Re: Academia as a Conlang
|From:||Wesley Parish <wes.parish@...>|
|Date:||Thursday, July 11, 2002, 10:08|
On Thu, 11 Jul 2002 10:28, agricola wrote:
> Mike wrote:
> >Could it be called a Conlang or Auxlang or just specific additions to >the
> > normal language.
> If you can express the profundities of the Way solely via medical jargon;
> then I suppose you can call it an actual language (it would be a sort of
> In actuality, it's just extra (often abbreviated) vocabulary tacked onto
> the normal language. You can still break it all down into basic English
> syntax and structure, no matter how weird the words sound.
> >To join the profession, you must learn all the words and terms.
> If only it were that easy!
> >Torts, or Coronary Bypass, Subdurel Hemotoma, or Velar Fricatives. >Do the
> > Acadmic subset have to exist at all?Or is is just people >wanting to be
> > precise or just make themselves feel special? And why >they spent 4 years
> > in medical school, with atleast a year of it learning >terms?
> It helps to know the etiology of the hematoma in question; not to mention
> what can be done about it and why. And what to watch out for when doing
> something. Each step requires new words.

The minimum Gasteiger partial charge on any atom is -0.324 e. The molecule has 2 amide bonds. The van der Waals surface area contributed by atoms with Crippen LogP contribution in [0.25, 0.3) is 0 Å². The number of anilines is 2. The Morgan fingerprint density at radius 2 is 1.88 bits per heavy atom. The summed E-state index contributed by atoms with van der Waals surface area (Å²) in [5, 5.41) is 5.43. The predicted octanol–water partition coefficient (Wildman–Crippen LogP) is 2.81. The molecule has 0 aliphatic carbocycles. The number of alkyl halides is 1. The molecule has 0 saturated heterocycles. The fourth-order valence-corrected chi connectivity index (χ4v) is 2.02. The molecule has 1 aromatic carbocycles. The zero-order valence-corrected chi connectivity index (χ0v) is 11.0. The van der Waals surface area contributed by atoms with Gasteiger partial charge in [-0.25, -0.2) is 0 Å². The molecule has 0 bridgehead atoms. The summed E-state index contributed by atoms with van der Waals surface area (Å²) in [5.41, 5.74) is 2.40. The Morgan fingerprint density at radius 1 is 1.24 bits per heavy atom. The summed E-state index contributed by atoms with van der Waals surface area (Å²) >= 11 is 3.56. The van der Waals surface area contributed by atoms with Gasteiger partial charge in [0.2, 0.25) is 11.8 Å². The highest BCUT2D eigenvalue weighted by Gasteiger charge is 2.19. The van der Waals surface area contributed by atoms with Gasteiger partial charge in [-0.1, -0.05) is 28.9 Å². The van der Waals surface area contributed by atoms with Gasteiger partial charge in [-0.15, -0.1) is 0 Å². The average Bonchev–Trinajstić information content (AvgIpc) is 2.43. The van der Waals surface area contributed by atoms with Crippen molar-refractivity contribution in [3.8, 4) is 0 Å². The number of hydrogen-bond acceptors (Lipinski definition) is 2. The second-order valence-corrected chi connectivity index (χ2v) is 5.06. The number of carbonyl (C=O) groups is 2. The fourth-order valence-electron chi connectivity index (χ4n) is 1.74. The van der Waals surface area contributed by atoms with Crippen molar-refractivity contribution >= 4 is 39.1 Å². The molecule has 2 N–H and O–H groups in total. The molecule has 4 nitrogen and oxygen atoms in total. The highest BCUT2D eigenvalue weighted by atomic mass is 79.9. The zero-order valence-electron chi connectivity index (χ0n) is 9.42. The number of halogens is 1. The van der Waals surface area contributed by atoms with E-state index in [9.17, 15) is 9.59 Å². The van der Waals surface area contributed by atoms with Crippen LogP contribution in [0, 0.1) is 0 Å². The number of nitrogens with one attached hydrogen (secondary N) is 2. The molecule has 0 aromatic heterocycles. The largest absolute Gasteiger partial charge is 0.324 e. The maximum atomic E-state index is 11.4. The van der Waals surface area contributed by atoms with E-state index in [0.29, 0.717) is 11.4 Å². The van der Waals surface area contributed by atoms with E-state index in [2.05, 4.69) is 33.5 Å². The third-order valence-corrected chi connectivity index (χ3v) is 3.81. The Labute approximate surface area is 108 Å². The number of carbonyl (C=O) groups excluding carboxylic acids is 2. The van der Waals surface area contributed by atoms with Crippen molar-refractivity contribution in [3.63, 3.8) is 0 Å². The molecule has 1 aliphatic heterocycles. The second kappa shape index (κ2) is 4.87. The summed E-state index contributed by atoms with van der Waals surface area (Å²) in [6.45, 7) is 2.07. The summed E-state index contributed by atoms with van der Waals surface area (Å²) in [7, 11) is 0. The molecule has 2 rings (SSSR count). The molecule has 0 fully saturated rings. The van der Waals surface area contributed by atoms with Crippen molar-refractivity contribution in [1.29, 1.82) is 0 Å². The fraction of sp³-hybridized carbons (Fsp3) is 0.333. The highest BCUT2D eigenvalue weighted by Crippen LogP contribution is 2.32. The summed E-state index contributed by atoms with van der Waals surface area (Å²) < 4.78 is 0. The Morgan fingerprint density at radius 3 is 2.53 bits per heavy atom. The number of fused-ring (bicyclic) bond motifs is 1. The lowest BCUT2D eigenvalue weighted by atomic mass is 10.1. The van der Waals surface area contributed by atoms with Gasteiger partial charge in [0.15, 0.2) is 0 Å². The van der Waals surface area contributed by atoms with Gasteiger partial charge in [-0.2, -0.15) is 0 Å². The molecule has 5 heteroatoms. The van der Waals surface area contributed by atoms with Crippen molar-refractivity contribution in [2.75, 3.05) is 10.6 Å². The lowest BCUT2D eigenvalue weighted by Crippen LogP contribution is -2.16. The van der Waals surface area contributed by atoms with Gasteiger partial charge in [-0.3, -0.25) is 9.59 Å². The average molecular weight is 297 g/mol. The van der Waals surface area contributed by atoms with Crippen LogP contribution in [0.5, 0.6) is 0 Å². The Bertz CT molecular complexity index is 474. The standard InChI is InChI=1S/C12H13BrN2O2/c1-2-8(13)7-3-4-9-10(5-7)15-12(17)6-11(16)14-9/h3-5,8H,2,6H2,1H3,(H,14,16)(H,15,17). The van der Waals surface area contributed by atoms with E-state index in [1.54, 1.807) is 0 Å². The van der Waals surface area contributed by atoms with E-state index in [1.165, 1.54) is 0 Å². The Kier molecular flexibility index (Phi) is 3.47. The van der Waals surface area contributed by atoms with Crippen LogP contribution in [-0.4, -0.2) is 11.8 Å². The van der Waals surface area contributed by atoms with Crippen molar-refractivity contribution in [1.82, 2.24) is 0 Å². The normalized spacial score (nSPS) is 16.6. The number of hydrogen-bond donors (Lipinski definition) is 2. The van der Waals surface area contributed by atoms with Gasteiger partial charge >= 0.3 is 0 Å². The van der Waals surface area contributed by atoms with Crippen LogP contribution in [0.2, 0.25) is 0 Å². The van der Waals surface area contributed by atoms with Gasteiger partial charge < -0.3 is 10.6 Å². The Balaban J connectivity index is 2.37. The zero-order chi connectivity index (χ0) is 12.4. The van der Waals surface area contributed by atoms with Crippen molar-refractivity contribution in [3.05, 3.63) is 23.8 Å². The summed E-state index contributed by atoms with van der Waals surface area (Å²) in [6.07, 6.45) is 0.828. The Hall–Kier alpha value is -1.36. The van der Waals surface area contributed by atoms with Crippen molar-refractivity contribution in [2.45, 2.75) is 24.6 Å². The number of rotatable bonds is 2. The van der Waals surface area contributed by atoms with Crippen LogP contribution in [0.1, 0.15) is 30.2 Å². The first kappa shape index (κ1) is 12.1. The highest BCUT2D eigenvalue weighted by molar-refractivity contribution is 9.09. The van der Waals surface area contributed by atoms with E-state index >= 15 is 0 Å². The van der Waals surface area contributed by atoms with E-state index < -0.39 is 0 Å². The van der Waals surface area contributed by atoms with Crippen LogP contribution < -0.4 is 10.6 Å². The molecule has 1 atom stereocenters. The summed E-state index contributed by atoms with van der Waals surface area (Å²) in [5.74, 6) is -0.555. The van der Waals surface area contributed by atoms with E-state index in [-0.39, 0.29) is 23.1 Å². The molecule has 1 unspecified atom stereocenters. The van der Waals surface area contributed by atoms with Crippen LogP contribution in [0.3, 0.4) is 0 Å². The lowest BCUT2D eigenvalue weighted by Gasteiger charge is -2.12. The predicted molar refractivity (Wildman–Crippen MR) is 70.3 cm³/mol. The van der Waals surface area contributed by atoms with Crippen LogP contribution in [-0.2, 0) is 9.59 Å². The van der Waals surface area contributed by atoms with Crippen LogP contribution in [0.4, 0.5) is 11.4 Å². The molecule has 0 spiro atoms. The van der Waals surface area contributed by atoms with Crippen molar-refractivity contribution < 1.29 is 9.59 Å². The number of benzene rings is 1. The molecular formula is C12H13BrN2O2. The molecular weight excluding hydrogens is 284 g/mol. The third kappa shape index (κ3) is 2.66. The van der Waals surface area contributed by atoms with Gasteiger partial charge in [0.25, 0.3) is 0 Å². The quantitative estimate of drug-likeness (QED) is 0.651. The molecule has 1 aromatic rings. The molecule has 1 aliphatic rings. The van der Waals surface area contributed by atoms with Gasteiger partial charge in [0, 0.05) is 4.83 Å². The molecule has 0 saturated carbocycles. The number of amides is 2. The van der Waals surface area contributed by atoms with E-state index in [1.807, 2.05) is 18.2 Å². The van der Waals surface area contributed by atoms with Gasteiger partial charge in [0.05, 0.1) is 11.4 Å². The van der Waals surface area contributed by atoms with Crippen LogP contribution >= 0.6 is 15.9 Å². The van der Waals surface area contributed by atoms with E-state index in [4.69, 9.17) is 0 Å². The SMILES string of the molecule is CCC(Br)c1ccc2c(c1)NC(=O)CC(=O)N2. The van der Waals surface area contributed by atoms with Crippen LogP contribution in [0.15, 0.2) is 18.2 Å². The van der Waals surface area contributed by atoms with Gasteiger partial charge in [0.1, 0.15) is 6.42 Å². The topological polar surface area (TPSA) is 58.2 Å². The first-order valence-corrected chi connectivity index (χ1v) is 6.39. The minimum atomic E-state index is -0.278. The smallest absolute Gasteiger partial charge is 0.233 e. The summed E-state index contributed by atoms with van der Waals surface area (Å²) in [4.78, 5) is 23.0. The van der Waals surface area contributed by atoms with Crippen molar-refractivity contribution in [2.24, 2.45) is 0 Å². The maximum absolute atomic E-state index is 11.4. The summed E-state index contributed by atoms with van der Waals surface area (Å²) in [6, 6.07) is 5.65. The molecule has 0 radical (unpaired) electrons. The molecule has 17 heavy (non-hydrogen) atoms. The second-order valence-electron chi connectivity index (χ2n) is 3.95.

> Most of that time in med school is spent comming to terms with the science
> of medicine. It's a lot of vocabulary: not just simple things like "oo
> that's a bone" - well, what kind of bone and what are twenty of its major
> landmarks? And the years of residency following are spent orienting
> yourself to the art of medicine. You'd be amazed how many third year
> residents mix up simple things like "lateral" and "medial".
Don't knock him! I actually like the idea of studying Coronary Fricatives,
or Extradural Torts, or Velar Bypasses. Not to forget the Lateral and Medial
Haematomas. BTW, how many lawyers come down with Lateral Torts, or MDs
suffer from severe cases of Velar Bypasses?
I think the beleaguered U.S. President would dearly love to know - Bushonics
is due to become a major topic of Post-Graduate study in prestigious Ivy
League Universities, or so a little bat tells me.
Mau e ki, "He aha te mea nui?"
You ask, "What is the most important thing?"
Maku e ki, "He tangata, he tangata, he tangata."
I reply, "It is people, it is people, it is people."